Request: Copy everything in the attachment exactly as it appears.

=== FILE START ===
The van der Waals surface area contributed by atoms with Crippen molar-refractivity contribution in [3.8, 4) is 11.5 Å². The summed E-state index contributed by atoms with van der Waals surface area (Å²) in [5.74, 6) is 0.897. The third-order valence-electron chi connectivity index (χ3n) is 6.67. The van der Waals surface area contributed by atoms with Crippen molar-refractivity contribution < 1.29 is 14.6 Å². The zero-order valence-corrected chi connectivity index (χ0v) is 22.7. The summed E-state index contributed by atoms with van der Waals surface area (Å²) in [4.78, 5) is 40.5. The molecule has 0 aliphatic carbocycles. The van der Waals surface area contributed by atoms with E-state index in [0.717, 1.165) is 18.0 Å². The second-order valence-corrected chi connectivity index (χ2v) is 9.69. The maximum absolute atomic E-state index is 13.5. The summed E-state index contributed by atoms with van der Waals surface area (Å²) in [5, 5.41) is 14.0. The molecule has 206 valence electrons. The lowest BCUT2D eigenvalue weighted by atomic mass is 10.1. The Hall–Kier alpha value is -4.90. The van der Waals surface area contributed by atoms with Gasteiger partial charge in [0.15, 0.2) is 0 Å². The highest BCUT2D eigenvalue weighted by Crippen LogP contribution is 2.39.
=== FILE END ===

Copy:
The van der Waals surface area contributed by atoms with Crippen molar-refractivity contribution in [3.8, 4) is 11.5 Å². The summed E-state index contributed by atoms with van der Waals surface area (Å²) in [5.74, 6) is 0.897. The third-order valence-electron chi connectivity index (χ3n) is 6.67. The van der Waals surface area contributed by atoms with Crippen molar-refractivity contribution < 1.29 is 14.6 Å². The zero-order valence-corrected chi connectivity index (χ0v) is 22.7. The summed E-state index contributed by atoms with van der Waals surface area (Å²) in [4.78, 5) is 40.5. The molecule has 0 aliphatic carbocycles. The van der Waals surface area contributed by atoms with E-state index in [0.717, 1.165) is 18.0 Å². The second-order valence-corrected chi connectivity index (χ2v) is 9.69. The maximum absolute atomic E-state index is 13.5. The summed E-state index contributed by atoms with van der Waals surface area (Å²) in [5, 5.41) is 14.0. The molecule has 206 valence electrons. The lowest BCUT2D eigenvalue weighted by atomic mass is 10.1. The Hall–Kier alpha value is -4.90. The van der Waals surface area contributed by atoms with Gasteiger partial charge in [0.15, 0.2) is 0 Å². The highest BCUT2D eigenvalue weighted by Crippen LogP contribution is 2.39.